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Mitochondrial Respiration


Oxidative phosphorylation; Substrate oxidation


Mitochondrial respiration is the set of metabolic reactions and processes requiring oxygen that takes place in mitochondria to convert the energy stored in macronutrients to adenosine triphosphate (ATP), the universal energy donor in the cell.

Basic Mechanisms

Approximately half a century ago, mitochondria, cellular organelles bounded by a highly folded inner and fairly smooth outer membrane were recognized as the cellular “power plants” providing the energy required for metabolism. The mechanism that underlies the energy-generating capacity of mitochondria was described by Mitchell in 1961 and awarded with the 1978 Nobel Prize in chemistry. Mitchell’s chemiosmotic theory describes how the oxidation of nutritional substrates is coupled to the synthesis of adenosine triphosphate (ATP), the compound in which cellular energy is conserved. In mitochondria, the macronutrient-derived reducing equivalents NADH and FADH2...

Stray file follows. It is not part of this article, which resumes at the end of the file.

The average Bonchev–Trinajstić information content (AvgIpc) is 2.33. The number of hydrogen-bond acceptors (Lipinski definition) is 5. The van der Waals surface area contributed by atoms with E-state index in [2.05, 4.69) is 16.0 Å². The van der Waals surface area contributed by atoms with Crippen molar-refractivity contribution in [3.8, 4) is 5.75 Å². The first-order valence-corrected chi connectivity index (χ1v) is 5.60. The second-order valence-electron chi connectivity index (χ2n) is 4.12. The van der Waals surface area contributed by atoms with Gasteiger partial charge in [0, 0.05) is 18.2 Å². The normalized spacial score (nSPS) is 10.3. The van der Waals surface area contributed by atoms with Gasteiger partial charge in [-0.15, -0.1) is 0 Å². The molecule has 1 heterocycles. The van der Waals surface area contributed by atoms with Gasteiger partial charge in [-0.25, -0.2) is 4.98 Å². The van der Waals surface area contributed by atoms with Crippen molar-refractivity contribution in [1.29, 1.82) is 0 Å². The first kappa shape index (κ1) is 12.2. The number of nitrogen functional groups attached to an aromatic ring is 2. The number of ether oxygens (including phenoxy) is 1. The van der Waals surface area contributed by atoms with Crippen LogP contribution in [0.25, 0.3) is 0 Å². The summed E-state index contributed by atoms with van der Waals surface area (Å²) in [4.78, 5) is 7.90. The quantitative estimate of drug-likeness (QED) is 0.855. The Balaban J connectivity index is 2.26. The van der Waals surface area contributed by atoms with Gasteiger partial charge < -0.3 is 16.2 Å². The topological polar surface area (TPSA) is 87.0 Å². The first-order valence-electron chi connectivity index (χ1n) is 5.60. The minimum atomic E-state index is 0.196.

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Mitochondrial Respiration. Fig. 1
Mitochondrial Respiration. Fig. 2


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Correspondence to Patrick Schrauwen .

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Hoeks, J., Hesselink, M., Schrauwen, P. (2012). Mitochondrial Respiration. In: Mooren, F.C. (eds) Encyclopedia of Exercise Medicine in Health and Disease. Springer, Berlin, Heidelberg.

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